Collapse in home prices during Great Recession increased student loan defaults, study finds

According to a new study, at least a quarter of the roughly 8.7 million student loan defaults during the Obama administration and before is because of the housing crisis.

The housing collapse during the Great recession that survived from 2007 to 2010 was directly responsible for at least one-fourth increase in student loan defaults, according to the new study by the National Bureau of Economic research (NBER) that examined the implications of the then labor market shocks for the dramatic rise in student loan defaults.

While many reports have advocated against the non-traditional borrowers and blamed them for the rise in defaults, Holger Mueller and Constantine Yannelis, economists from the New York University argued against it, and said that the recession and the housing collapse was highly salient in nature and that’s why some areas saw bigger rates of defaults than others.

“The drop in home prices during the Great Recession accounts for approximately 24 to 32 percent of the increase in student loan defaults,” the authors estimate.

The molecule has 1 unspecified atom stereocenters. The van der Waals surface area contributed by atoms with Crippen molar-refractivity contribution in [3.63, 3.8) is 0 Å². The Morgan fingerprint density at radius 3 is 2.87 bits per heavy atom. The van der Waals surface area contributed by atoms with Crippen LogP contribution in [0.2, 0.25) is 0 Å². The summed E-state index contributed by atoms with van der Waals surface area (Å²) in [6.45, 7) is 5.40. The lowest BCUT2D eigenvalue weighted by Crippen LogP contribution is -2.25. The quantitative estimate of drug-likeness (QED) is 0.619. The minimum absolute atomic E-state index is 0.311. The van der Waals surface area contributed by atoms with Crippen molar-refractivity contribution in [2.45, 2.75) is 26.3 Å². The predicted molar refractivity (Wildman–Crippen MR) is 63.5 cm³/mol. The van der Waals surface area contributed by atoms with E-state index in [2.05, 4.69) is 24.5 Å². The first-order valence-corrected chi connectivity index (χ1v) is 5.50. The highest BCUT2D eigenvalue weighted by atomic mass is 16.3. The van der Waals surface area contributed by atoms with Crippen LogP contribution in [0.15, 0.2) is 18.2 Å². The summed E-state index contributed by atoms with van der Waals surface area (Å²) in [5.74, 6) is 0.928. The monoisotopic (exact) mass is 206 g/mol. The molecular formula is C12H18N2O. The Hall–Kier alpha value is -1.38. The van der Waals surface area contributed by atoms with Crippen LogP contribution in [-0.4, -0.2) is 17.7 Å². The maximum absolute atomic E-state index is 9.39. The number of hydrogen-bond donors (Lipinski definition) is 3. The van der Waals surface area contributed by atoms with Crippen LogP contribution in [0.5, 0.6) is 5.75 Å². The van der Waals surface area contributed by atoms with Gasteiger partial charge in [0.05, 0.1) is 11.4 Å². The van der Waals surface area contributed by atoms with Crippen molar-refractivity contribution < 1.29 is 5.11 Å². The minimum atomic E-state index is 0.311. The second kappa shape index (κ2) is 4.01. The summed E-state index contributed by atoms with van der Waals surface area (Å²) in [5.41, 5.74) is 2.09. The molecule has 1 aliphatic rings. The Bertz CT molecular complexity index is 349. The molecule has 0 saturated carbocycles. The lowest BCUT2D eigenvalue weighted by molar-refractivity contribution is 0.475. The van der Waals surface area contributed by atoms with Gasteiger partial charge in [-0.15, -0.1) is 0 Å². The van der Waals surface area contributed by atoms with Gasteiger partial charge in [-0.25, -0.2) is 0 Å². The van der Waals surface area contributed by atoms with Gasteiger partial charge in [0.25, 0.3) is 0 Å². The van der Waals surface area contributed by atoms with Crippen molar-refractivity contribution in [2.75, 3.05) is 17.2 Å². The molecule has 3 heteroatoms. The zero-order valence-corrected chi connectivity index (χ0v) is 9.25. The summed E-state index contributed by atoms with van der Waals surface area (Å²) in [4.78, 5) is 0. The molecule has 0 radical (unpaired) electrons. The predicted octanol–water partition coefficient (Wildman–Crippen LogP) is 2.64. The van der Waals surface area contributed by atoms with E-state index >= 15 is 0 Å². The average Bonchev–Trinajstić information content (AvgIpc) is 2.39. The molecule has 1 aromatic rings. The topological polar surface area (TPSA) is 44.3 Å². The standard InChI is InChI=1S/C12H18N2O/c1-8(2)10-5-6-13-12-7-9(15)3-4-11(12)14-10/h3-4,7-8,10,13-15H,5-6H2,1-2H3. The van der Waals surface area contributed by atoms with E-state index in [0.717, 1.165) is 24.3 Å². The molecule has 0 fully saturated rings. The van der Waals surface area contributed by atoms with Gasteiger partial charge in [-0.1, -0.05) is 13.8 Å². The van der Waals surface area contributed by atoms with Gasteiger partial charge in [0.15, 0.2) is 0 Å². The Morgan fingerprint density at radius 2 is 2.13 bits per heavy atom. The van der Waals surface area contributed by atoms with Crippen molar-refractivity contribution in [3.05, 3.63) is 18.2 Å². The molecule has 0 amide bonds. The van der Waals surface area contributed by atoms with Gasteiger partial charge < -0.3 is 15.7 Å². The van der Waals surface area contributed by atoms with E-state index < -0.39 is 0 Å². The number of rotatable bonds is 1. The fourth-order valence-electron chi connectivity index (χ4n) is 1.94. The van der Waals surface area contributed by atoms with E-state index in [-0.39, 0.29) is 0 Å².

Though a million borrowers were randomly selected over time for the sake of the research, the researchers found a deep connection between home prices and student loan defaults on the zip code level. Even a 1% decrease in home prices in these areas saw an increase in defaults. They zip codes they worked with saw a 14.4% drop in home prices between 2006 and 2009, while new student loan defaults surged to 19% between 2007and 2010.

Drop in home prices starting from 2007 helped tank the economy; the labor market struggled in the zip codes where home prices faced the greatest heat; borrowers in those areas defaulted on their student loans more.

NBER / Via

The authors found a strong relationship between home prices, employment losses, and student loan defaults at the individual borrower level, which is concentrated among low-income jobs.

The authors, after comparing the default trends of homeowners and renters, found no evidence of a direct liquidity effect of home prices on student loan defaults. According to them, those who were most likely to default were low-income borrowers having high amounts of outstanding debt.

Lastly, the authors tried to show that the Income Based Repayment (IBR) program introduced by the federal government in the wake of the Great Recession reduced both student loan defaults and their sensitivity to home price fluctuations.

After the introduction of IBR in 2009, many were eligible for relief. It allowed the borrowers to pay off student loans based on their actual income, with a 15% cap on payments as a portion of income. The program really helped low-income borrowers who would otherwise default if faced prolonged unemployment.

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